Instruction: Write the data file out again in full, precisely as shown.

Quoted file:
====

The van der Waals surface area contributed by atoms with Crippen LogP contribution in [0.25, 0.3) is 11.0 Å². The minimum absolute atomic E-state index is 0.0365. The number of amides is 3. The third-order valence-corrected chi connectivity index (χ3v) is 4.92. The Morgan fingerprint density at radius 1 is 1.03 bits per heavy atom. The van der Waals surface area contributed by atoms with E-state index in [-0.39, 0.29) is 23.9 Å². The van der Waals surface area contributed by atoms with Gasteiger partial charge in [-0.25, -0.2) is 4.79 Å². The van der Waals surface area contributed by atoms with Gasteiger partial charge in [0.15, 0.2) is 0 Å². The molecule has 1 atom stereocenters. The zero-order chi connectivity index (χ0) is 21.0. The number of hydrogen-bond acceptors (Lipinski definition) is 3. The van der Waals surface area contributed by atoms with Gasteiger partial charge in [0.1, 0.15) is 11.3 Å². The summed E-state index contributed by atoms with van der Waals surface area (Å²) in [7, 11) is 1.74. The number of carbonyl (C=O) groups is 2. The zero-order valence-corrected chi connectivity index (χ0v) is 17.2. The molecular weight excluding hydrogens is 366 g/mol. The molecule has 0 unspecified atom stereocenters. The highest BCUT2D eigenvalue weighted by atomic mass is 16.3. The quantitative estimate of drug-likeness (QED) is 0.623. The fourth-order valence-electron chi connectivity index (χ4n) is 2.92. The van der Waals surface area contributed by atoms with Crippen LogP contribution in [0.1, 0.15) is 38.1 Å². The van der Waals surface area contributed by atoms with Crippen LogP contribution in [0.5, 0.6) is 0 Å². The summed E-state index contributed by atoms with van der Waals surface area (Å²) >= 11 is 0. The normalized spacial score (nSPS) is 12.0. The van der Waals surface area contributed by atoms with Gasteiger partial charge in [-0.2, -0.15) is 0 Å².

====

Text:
The van der Waals surface area contributed by atoms with Crippen LogP contribution in [0.25, 0.3) is 11.0 Å². The minimum absolute atomic E-state index is 0.0365. The number of amides is 3. The third-order valence-corrected chi connectivity index (χ3v) is 4.92. The Morgan fingerprint density at radius 1 is 1.03 bits per heavy atom. The van der Waals surface area contributed by atoms with E-state index in [-0.39, 0.29) is 23.9 Å². The van der Waals surface area contributed by atoms with Gasteiger partial charge in [-0.25, -0.2) is 4.79 Å². The van der Waals surface area contributed by atoms with Gasteiger partial charge in [0.15, 0.2) is 0 Å². The molecule has 1 atom stereocenters. The zero-order chi connectivity index (χ0) is 21.0. The number of hydrogen-bond acceptors (Lipinski definition) is 3. The van der Waals surface area contributed by atoms with Gasteiger partial charge in [0.1, 0.15) is 11.3 Å². The summed E-state index contributed by atoms with van der Waals surface area (Å²) in [7, 11) is 1.74. The number of carbonyl (C=O) groups is 2. The zero-order valence-corrected chi connectivity index (χ0v) is 17.2. The molecular weight excluding hydrogens is 366 g/mol. The molecule has 0 unspecified atom stereocenters. The highest BCUT2D eigenvalue weighted by atomic mass is 16.3. The quantitative estimate of drug-likeness (QED) is 0.623. The fourth-order valence-electron chi connectivity index (χ4n) is 2.92. The van der Waals surface area contributed by atoms with Crippen LogP contribution in [0.1, 0.15) is 38.1 Å². The van der Waals surface area contributed by atoms with Crippen LogP contribution in [0.5, 0.6) is 0 Å². The summed E-state index contributed by atoms with van der Waals surface area (Å²) >= 11 is 0. The normalized spacial score (nSPS) is 12.0. The van der Waals surface area contributed by atoms with Gasteiger partial charge in [-0.2, -0.15) is 0 Å².